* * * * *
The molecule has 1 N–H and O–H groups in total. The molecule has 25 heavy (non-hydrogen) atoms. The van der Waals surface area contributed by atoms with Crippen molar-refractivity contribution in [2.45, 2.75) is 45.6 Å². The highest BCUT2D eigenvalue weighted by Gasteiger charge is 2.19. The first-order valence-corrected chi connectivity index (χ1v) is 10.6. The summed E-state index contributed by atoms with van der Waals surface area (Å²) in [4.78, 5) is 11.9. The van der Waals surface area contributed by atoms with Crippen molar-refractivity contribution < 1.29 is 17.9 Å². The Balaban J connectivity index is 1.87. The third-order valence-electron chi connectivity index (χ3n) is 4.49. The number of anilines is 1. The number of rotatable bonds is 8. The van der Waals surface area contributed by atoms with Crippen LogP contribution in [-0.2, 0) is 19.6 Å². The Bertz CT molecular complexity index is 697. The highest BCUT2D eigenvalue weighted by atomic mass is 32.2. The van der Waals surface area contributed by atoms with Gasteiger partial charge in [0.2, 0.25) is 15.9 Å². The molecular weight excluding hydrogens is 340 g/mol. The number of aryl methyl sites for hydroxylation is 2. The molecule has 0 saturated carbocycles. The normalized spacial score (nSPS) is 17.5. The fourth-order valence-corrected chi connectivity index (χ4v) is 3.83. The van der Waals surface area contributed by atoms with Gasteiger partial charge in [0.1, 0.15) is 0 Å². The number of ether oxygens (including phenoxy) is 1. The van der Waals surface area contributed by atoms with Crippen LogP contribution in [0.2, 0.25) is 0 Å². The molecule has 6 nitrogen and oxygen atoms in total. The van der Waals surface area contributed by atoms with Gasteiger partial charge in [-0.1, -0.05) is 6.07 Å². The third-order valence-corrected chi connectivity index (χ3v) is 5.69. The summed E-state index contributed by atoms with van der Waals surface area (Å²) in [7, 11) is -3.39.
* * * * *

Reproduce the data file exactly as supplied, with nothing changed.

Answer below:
The molecule has 1 N–H and O–H groups in total. The molecule has 25 heavy (non-hydrogen) atoms. The van der Waals surface area contributed by atoms with Crippen molar-refractivity contribution in [2.45, 2.75) is 45.6 Å². The highest BCUT2D eigenvalue weighted by Gasteiger charge is 2.19. The first-order valence-corrected chi connectivity index (χ1v) is 10.6. The summed E-state index contributed by atoms with van der Waals surface area (Å²) in [4.78, 5) is 11.9. The van der Waals surface area contributed by atoms with Crippen molar-refractivity contribution < 1.29 is 17.9 Å². The Balaban J connectivity index is 1.87. The third-order valence-electron chi connectivity index (χ3n) is 4.49. The number of anilines is 1. The number of rotatable bonds is 8. The van der Waals surface area contributed by atoms with Crippen LogP contribution in [-0.2, 0) is 19.6 Å². The Bertz CT molecular complexity index is 697. The highest BCUT2D eigenvalue weighted by atomic mass is 32.2. The van der Waals surface area contributed by atoms with Gasteiger partial charge in [0.2, 0.25) is 15.9 Å². The molecular weight excluding hydrogens is 340 g/mol. The number of aryl methyl sites for hydroxylation is 2. The molecule has 0 saturated carbocycles. The normalized spacial score (nSPS) is 17.5. The fourth-order valence-corrected chi connectivity index (χ4v) is 3.83. The van der Waals surface area contributed by atoms with Gasteiger partial charge in [0.1, 0.15) is 0 Å². The number of ether oxygens (including phenoxy) is 1. The van der Waals surface area contributed by atoms with Crippen LogP contribution in [0.2, 0.25) is 0 Å². The molecule has 6 nitrogen and oxygen atoms in total. The van der Waals surface area contributed by atoms with Gasteiger partial charge in [-0.1, -0.05) is 6.07 Å². The third-order valence-corrected chi connectivity index (χ3v) is 5.69. The summed E-state index contributed by atoms with van der Waals surface area (Å²) in [7, 11) is -3.39.